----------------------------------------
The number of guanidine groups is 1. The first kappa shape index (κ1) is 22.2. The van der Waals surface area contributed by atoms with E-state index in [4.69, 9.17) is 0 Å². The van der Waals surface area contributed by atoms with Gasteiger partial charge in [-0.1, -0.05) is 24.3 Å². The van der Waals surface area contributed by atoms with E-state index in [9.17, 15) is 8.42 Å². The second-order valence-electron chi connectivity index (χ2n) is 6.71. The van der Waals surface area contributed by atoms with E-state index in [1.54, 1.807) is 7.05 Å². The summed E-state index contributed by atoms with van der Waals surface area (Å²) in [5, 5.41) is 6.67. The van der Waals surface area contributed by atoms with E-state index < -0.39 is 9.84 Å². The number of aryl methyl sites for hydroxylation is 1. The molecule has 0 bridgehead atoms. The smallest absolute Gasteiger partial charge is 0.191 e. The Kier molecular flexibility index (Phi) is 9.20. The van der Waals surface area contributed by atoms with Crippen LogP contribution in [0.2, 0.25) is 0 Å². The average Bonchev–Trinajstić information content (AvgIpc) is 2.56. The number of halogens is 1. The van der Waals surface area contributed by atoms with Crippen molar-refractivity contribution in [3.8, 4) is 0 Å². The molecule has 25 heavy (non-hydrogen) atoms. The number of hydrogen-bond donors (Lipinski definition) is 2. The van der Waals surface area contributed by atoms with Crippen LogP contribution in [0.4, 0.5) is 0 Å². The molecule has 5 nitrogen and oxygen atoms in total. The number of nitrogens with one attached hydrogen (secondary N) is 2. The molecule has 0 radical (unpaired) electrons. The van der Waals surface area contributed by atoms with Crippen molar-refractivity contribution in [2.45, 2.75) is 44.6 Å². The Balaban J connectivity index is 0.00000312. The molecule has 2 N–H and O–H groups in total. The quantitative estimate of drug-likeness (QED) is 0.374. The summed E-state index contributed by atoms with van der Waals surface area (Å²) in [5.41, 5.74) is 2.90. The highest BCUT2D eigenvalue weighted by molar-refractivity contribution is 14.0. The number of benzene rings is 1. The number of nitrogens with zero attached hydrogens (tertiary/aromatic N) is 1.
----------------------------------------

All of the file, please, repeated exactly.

The number of guanidine groups is 1. The first kappa shape index (κ1) is 22.2. The van der Waals surface area contributed by atoms with E-state index in [4.69, 9.17) is 0 Å². The van der Waals surface area contributed by atoms with Gasteiger partial charge in [-0.1, -0.05) is 24.3 Å². The van der Waals surface area contributed by atoms with E-state index in [9.17, 15) is 8.42 Å². The second-order valence-electron chi connectivity index (χ2n) is 6.71. The van der Waals surface area contributed by atoms with E-state index in [1.54, 1.807) is 7.05 Å². The summed E-state index contributed by atoms with van der Waals surface area (Å²) in [5, 5.41) is 6.67. The van der Waals surface area contributed by atoms with E-state index < -0.39 is 9.84 Å². The number of aryl methyl sites for hydroxylation is 1. The molecule has 0 bridgehead atoms. The smallest absolute Gasteiger partial charge is 0.191 e. The Kier molecular flexibility index (Phi) is 9.20. The van der Waals surface area contributed by atoms with Crippen LogP contribution in [0.2, 0.25) is 0 Å². The average Bonchev–Trinajstić information content (AvgIpc) is 2.56. The number of halogens is 1. The van der Waals surface area contributed by atoms with Crippen molar-refractivity contribution in [3.8, 4) is 0 Å². The molecule has 25 heavy (non-hydrogen) atoms. The number of hydrogen-bond donors (Lipinski definition) is 2. The van der Waals surface area contributed by atoms with Crippen LogP contribution in [0.4, 0.5) is 0 Å². The molecule has 5 nitrogen and oxygen atoms in total. The number of nitrogens with one attached hydrogen (secondary N) is 2. The molecule has 0 radical (unpaired) electrons. The van der Waals surface area contributed by atoms with Crippen molar-refractivity contribution in [2.45, 2.75) is 44.6 Å². The Balaban J connectivity index is 0.00000312. The molecule has 2 N–H and O–H groups in total. The quantitative estimate of drug-likeness (QED) is 0.374. The summed E-state index contributed by atoms with van der Waals surface area (Å²) in [5.41, 5.74) is 2.90. The highest BCUT2D eigenvalue weighted by molar-refractivity contribution is 14.0. The number of benzene rings is 1. The number of nitrogens with zero attached hydrogens (tertiary/aromatic N) is 1.